Given the skyrocketing price of oil, the global financial crisis and gloomy forecasts from the travel industry, one might be forgiven for anticipating a message of gloom and doom from a manufacturer of a substantial proportion of the world’s aero engines.
In a continuing expansion of its presence in aerospace, UK firm ENL (Hall 4 Stand E14) has opened an injection molding center in Slovakia with the support of BAE Systems. The company supplies precision injection molded and machined components to Airbus, Thales, BAE Systems and Raytheon, and soon plans to begin manufacturing composite parts.
The new Series 5000 full flight simulator that CAE inaugurated recently at its Burgess Hill training center near Gatwick is the first example of a new design intended as a more affordable alternative to the company’s established 7000 series.
Jet fuel prices are soaring, capital markets are drying up, Western economies at best are stalled and defense budgets are under threat as shrinking tax bases swell national debts to unsustainable levels. But you won’t find many prophets of doom among the top aerospace executives gathered here for the 2008 Farnborough International show.
GA Telesis (GAT) has acquired the assets of Curtiss Wright Accessories Services, including its 56,000-sq-ft facility in Miami. It will be rebranded as GA Telesis Component Repair Group Southeast. GAT supports servo controls, hydraulics, pneumatics, fuel systems, hydromechanical, electronics and power generation for Airbus, Boeing, Bombardier, Embraer and McDonnell Douglas aircraft.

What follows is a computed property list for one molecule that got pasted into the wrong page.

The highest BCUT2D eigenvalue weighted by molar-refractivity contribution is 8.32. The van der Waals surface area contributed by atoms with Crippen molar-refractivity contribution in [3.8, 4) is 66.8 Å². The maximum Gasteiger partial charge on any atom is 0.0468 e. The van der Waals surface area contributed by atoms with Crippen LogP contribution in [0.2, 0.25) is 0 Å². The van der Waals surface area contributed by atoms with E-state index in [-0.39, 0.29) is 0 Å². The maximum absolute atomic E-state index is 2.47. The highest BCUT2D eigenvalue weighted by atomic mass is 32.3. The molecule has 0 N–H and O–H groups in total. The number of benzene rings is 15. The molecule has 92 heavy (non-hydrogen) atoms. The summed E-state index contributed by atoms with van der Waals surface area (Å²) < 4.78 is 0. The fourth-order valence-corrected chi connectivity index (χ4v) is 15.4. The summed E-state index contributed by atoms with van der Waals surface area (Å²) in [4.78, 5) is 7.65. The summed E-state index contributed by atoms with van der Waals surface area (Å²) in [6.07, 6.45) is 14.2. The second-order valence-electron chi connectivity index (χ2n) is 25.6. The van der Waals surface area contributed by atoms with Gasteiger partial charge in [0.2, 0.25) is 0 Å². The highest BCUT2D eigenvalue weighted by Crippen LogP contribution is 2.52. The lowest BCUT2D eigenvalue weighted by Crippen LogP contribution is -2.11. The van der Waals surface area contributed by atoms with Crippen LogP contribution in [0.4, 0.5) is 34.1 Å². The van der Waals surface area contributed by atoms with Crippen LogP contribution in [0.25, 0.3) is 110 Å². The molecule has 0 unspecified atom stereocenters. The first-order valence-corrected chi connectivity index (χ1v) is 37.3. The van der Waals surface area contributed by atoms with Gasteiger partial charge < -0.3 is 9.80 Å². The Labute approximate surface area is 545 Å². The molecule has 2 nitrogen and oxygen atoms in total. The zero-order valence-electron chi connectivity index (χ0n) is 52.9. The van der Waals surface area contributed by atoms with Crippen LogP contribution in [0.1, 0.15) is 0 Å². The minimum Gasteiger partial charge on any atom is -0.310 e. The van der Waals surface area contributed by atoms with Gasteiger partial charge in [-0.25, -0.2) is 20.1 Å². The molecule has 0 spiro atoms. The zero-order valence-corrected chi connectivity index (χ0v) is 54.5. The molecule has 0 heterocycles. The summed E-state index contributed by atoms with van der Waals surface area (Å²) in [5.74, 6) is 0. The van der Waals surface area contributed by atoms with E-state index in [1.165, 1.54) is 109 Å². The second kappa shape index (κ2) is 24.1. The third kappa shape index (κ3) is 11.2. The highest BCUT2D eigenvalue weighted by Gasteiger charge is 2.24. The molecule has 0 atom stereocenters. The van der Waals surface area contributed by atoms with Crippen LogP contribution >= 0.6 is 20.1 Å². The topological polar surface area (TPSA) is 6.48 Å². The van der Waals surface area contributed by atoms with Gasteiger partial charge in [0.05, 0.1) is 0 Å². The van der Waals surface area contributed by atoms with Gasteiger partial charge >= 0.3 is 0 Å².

The quiet revolution that sped through the airliner supply industry over the past decade has become mainstream doctrine: no longer can subsystems suppliers rely on the lead OEM to assume the design and integration responsibility for their products, at least according to the companies that occupy the upper tiers of the supply chain.
After missing out on key program selections for the new Airbus A350XWB and Boeing 787 programs, French nacelle maker Aircelle is laying plans for what
EADS Socata, the France-based manufacturer of the TBM 850 turboprop, last month denied the content of a June 1 story in the India Times, which reported that UB Group’s Vijay Mallya was ready to invest $200 million in the development of a jet. “We did talk to Mallya, but it was about relaunching our line of piston singles,” a spokesman said, adding that the company has made no progress recently in the search for partners in business aircraft.
If Airbus COO customers and chief commercial officer John Leahy ever met a paying customer he didn’t like, it certainly wasn’t one of the world’s big aircraft lessors, whose strong balance sheets look all the stronger at a time soaring fuel costs eat away at profits of the world’s airlines.
Recent demand for younger airliners has ensured lease market buoyancy, but rental rates could fall if more operators release capacity or collapse under the pressure of fuel prices and scarce credit. Major lessor International Lease Finance Corp. (ILFC) has warned that air traffic growth might slow down, potentially causing “a negative impact on future lease rates.”